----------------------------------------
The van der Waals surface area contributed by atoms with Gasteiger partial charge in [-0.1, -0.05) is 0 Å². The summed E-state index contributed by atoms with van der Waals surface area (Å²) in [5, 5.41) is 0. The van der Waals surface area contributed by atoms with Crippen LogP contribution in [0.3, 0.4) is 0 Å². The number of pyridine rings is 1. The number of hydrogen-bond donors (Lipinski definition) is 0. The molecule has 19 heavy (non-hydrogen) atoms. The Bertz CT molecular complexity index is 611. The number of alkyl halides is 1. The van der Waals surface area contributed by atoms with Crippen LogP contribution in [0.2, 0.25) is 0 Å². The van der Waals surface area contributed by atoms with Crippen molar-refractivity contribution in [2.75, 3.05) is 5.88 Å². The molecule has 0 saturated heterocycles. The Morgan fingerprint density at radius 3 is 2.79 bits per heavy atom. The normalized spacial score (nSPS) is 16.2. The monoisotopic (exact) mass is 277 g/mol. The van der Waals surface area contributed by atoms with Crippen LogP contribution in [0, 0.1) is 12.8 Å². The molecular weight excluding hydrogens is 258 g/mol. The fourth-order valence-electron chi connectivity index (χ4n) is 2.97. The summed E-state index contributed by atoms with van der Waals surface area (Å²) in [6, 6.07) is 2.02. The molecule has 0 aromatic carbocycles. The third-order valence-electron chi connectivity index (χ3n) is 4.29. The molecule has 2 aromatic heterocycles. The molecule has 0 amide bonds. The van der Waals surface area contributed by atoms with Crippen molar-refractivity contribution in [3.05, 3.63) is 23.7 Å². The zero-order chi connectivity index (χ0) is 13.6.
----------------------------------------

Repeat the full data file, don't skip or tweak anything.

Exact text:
The van der Waals surface area contributed by atoms with Gasteiger partial charge in [-0.1, -0.05) is 0 Å². The summed E-state index contributed by atoms with van der Waals surface area (Å²) in [5, 5.41) is 0. The van der Waals surface area contributed by atoms with Crippen LogP contribution in [0.3, 0.4) is 0 Å². The number of pyridine rings is 1. The number of hydrogen-bond donors (Lipinski definition) is 0. The molecule has 19 heavy (non-hydrogen) atoms. The Bertz CT molecular complexity index is 611. The number of alkyl halides is 1. The van der Waals surface area contributed by atoms with Crippen LogP contribution in [0.2, 0.25) is 0 Å². The van der Waals surface area contributed by atoms with Crippen molar-refractivity contribution in [2.75, 3.05) is 5.88 Å². The molecule has 0 saturated heterocycles. The Morgan fingerprint density at radius 3 is 2.79 bits per heavy atom. The normalized spacial score (nSPS) is 16.2. The monoisotopic (exact) mass is 277 g/mol. The van der Waals surface area contributed by atoms with Crippen LogP contribution in [0, 0.1) is 12.8 Å². The molecular weight excluding hydrogens is 258 g/mol. The fourth-order valence-electron chi connectivity index (χ4n) is 2.97. The summed E-state index contributed by atoms with van der Waals surface area (Å²) in [6, 6.07) is 2.02. The molecule has 0 aromatic carbocycles. The third-order valence-electron chi connectivity index (χ3n) is 4.29. The molecule has 2 aromatic heterocycles. The molecule has 0 amide bonds. The van der Waals surface area contributed by atoms with Crippen molar-refractivity contribution in [3.05, 3.63) is 23.7 Å². The zero-order chi connectivity index (χ0) is 13.6.